The harbour manager at Silver Islet says Fisheries and Oceans Canada's closure of the big dock on Lake Superior because of structural concerns has created a new safety issue.

Scott Atkinson said he is worried barricades and signs erected on the main pier will keep passing boaters from seeking refuge in bad weather.

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The harbour manager at Silver Islet on the Sibley Peninsula near Thunder Bay is worried barricades and signs erected on the main pier will keep passing boaters from seeking refuge in bad weather. Matt Prokopchuk/CBC

"I'm not going to chase them off there if we get a storm," he said. "When it blows in, you tie up any place that's safe. But [if] people come along and see a great big 'keep off' sign there, they're liable to continue on in weather and conditions which may not be just the best."

The dock could also serve as an escape route if the Sibley peninsula ever needed to be evacuated — and could help get people to safety if a forest fire were to close the road.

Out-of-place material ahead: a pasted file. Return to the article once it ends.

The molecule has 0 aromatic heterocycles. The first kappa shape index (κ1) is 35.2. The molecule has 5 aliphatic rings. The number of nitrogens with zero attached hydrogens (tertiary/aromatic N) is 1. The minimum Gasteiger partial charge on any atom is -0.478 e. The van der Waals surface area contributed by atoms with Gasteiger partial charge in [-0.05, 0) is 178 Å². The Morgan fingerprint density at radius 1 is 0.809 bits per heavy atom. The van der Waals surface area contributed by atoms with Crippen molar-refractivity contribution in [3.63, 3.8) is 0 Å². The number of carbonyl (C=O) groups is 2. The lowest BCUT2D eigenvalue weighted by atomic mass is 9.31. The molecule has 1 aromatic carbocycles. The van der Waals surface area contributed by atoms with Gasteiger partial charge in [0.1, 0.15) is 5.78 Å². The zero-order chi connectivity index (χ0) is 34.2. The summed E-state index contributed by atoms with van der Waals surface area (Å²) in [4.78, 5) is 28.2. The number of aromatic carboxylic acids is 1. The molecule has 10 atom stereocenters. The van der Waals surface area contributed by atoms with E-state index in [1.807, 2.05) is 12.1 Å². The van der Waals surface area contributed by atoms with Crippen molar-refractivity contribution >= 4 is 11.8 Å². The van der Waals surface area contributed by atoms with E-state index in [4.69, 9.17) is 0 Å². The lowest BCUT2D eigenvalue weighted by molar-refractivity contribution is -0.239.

"Should you get a fire on the peninsula ... with a north wind blowing … it's very difficult to get 2,000 people out [of] here by helicopter, so they have to go by boat, and a big boat can't get in there now because it's all blocked off. There's only one highway in [and] one highway out," Atkinson said.

"We live on the end of a peninsula, [and that] makes things exceedingly difficult and ... dangerous, as far as I'm concerned."

Looking at options

Atkinson said he's confident the government will eventually rebuild the dock, adding he hopes nothing happens until then.

A spokesperson for Fisheries and Oceans Canada says the department is still looking at options for the dock, including turning it over to a community group like the Silver Islet Campers' Association.

"Those talks are preliminary," said Dean Calder, acting regional director of Small Craft Harbours in the Central and Arctic Regions for Fisheries and Oceans Canada.

"We've just met later in the spring … to discuss potential options for the facility."

Atkinson remarked that, because of the large dock's closure, he and members of the yacht club put in several small "finger docks" along the shore where residents can tie their boats. Those docks are now full.